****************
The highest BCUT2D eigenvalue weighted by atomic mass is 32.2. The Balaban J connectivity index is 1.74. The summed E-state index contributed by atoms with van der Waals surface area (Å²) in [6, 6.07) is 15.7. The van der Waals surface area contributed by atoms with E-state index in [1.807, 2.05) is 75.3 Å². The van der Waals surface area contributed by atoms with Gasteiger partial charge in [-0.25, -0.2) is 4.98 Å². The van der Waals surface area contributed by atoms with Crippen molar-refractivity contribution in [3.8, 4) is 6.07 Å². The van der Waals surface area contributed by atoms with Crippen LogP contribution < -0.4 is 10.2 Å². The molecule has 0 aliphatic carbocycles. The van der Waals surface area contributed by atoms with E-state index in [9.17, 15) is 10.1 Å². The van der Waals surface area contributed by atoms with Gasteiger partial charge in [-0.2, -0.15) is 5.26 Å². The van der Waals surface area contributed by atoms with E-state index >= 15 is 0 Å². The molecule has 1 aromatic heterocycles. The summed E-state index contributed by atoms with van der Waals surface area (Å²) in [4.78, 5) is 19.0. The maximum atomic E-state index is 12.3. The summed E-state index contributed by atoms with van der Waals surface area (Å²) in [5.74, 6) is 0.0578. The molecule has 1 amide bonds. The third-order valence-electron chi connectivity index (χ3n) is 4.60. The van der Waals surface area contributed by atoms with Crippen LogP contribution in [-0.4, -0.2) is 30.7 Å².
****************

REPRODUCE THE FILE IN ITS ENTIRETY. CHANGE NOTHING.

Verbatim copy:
The highest BCUT2D eigenvalue weighted by atomic mass is 32.2. The Balaban J connectivity index is 1.74. The summed E-state index contributed by atoms with van der Waals surface area (Å²) in [6, 6.07) is 15.7. The van der Waals surface area contributed by atoms with E-state index in [1.807, 2.05) is 75.3 Å². The van der Waals surface area contributed by atoms with Gasteiger partial charge in [-0.25, -0.2) is 4.98 Å². The van der Waals surface area contributed by atoms with Crippen molar-refractivity contribution in [3.8, 4) is 6.07 Å². The van der Waals surface area contributed by atoms with Crippen LogP contribution < -0.4 is 10.2 Å². The molecule has 0 aliphatic carbocycles. The van der Waals surface area contributed by atoms with E-state index in [9.17, 15) is 10.1 Å². The van der Waals surface area contributed by atoms with Gasteiger partial charge in [-0.2, -0.15) is 5.26 Å². The van der Waals surface area contributed by atoms with E-state index >= 15 is 0 Å². The molecule has 1 aromatic heterocycles. The summed E-state index contributed by atoms with van der Waals surface area (Å²) in [4.78, 5) is 19.0. The maximum atomic E-state index is 12.3. The summed E-state index contributed by atoms with van der Waals surface area (Å²) in [5.74, 6) is 0.0578. The molecule has 1 amide bonds. The third-order valence-electron chi connectivity index (χ3n) is 4.60. The van der Waals surface area contributed by atoms with Crippen LogP contribution in [-0.4, -0.2) is 30.7 Å².